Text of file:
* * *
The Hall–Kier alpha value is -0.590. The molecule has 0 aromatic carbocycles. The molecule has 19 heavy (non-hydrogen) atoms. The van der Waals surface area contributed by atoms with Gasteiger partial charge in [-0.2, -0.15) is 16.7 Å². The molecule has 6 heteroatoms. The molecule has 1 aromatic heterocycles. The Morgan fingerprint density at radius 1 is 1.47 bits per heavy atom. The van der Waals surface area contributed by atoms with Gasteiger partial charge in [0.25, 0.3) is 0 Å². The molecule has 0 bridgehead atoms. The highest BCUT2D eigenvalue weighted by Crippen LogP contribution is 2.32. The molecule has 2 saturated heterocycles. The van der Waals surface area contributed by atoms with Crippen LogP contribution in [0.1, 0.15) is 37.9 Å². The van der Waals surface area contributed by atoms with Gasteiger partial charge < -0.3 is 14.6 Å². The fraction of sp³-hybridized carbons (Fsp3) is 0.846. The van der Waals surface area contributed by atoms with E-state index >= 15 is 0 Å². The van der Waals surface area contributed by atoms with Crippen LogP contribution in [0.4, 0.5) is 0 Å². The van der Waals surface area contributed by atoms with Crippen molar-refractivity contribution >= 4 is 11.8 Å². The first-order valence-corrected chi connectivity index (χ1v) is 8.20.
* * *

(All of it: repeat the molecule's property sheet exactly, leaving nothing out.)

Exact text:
The Hall–Kier alpha value is -0.590. The molecule has 0 aromatic carbocycles. The molecule has 19 heavy (non-hydrogen) atoms. The van der Waals surface area contributed by atoms with Gasteiger partial charge in [-0.2, -0.15) is 16.7 Å². The molecule has 6 heteroatoms. The molecule has 1 aromatic heterocycles. The Morgan fingerprint density at radius 1 is 1.47 bits per heavy atom. The van der Waals surface area contributed by atoms with Gasteiger partial charge in [0.25, 0.3) is 0 Å². The molecule has 0 bridgehead atoms. The highest BCUT2D eigenvalue weighted by Crippen LogP contribution is 2.32. The molecule has 2 saturated heterocycles. The van der Waals surface area contributed by atoms with Crippen LogP contribution in [0.1, 0.15) is 37.9 Å². The van der Waals surface area contributed by atoms with Gasteiger partial charge < -0.3 is 14.6 Å². The fraction of sp³-hybridized carbons (Fsp3) is 0.846. The van der Waals surface area contributed by atoms with E-state index >= 15 is 0 Å². The van der Waals surface area contributed by atoms with Crippen LogP contribution in [0.4, 0.5) is 0 Å². The van der Waals surface area contributed by atoms with Crippen molar-refractivity contribution >= 4 is 11.8 Å². The first-order valence-corrected chi connectivity index (χ1v) is 8.20.